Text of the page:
The initiative includes a bold new online effort, the NAACP Rapid Report System (RRS), a quick, effective way for citizens to report instances of police misconduct, and to help public safety officials move beyond the "tough on crime" policies that have lost their effectiveness. The Rapid Report System will be available starting July 6, through the NAACP website (www.naacp.org).
The user-friendly online RRS form will allow residents to send instant texts, emails, or video reports of police abuse to the association via cell phone.
The good news is that the technology behind this is only going to get better. Services like Qik already offer live streaming and instant archiving of cell phone videos. The service requires a fairly high-end phone and service plan, but as phones and plans get cheaper, Qik and similar sites are bound to get more popular. If they're smart, the makers of the terrific, inexpensive FlipVideo devices will partner with a cell service provider and come up with a cheap way to give their customers web access.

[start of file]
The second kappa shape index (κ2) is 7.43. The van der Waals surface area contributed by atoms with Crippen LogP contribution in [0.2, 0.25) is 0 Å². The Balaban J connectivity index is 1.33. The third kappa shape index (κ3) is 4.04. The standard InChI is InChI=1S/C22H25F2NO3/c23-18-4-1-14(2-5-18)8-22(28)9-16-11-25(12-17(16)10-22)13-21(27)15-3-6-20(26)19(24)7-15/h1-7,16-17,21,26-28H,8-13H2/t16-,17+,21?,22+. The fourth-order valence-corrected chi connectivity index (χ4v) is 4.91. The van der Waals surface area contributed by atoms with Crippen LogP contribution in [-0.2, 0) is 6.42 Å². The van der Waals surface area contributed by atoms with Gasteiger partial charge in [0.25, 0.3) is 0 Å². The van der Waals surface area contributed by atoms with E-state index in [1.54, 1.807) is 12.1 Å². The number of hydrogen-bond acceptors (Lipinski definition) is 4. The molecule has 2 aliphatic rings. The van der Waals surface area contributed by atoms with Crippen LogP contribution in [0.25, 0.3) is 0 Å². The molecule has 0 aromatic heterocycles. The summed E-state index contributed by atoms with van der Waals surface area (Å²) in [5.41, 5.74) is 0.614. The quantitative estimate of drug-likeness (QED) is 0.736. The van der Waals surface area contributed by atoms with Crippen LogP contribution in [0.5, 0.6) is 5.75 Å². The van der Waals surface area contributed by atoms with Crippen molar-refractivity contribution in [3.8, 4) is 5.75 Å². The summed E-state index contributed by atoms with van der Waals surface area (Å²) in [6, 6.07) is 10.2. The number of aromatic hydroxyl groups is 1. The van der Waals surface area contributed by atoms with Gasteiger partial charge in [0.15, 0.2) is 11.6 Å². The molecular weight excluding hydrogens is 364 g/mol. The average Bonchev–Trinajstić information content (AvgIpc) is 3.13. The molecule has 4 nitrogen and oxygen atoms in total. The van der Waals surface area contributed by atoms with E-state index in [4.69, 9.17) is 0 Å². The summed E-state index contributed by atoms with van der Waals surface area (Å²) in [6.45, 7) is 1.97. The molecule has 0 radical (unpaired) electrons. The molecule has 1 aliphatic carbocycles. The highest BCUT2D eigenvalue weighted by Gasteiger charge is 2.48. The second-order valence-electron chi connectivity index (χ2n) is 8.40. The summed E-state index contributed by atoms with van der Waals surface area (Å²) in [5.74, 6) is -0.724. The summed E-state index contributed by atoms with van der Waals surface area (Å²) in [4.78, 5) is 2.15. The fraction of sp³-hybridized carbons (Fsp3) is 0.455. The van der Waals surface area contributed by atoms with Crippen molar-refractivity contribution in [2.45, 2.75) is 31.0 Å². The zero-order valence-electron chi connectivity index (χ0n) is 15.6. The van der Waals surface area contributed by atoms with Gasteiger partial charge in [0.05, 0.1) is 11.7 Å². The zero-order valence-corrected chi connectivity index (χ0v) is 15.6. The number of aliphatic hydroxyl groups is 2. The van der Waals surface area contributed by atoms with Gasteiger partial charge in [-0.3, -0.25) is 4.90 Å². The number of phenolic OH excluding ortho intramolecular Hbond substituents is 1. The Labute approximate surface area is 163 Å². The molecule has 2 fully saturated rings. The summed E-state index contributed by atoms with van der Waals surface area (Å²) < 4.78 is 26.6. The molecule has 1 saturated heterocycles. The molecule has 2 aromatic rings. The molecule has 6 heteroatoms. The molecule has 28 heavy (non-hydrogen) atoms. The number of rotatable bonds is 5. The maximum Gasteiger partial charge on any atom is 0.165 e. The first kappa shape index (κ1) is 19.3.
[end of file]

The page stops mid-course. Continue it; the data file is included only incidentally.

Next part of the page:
As we saw in Iran last month, the ability to instantly capture photos and video and store them off-site is an incredibly powerful tool. As more and more people acquire it, police officers will have to approach their jobs with the knowledge that everything they do while on duty can legally be captured and stored on a server they won't be able to access. Confiscating phones and cameras won't work anymore. The law enforcement community shouldn't fight this technology, they should embrace it. It's just as likely to protect the good cops from false reports of abuse as it is to expose the bad ones.
(Hat tip: Popehat)